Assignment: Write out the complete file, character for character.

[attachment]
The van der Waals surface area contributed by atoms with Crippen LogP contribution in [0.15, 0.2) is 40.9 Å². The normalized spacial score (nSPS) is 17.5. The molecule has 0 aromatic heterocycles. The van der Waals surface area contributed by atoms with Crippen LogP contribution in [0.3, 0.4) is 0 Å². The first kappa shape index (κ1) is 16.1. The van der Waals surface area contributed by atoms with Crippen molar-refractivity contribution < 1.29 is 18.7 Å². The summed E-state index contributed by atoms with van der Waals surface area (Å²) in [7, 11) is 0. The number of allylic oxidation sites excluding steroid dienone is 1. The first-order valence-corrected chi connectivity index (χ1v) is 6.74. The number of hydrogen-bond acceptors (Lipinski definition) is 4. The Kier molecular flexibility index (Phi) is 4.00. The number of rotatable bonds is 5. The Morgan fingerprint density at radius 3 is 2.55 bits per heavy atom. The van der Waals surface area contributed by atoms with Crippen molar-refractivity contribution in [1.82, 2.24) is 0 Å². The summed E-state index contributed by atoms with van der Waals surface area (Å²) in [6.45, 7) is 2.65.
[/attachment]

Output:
The van der Waals surface area contributed by atoms with Crippen LogP contribution in [0.15, 0.2) is 40.9 Å². The normalized spacial score (nSPS) is 17.5. The molecule has 0 aromatic heterocycles. The van der Waals surface area contributed by atoms with Crippen LogP contribution in [0.3, 0.4) is 0 Å². The first kappa shape index (κ1) is 16.1. The van der Waals surface area contributed by atoms with Crippen molar-refractivity contribution < 1.29 is 18.7 Å². The summed E-state index contributed by atoms with van der Waals surface area (Å²) in [7, 11) is 0. The number of allylic oxidation sites excluding steroid dienone is 1. The first-order valence-corrected chi connectivity index (χ1v) is 6.74. The number of hydrogen-bond acceptors (Lipinski definition) is 4. The Kier molecular flexibility index (Phi) is 4.00. The number of rotatable bonds is 5. The Morgan fingerprint density at radius 3 is 2.55 bits per heavy atom. The van der Waals surface area contributed by atoms with Crippen molar-refractivity contribution in [1.82, 2.24) is 0 Å². The summed E-state index contributed by atoms with van der Waals surface area (Å²) in [6.45, 7) is 2.65.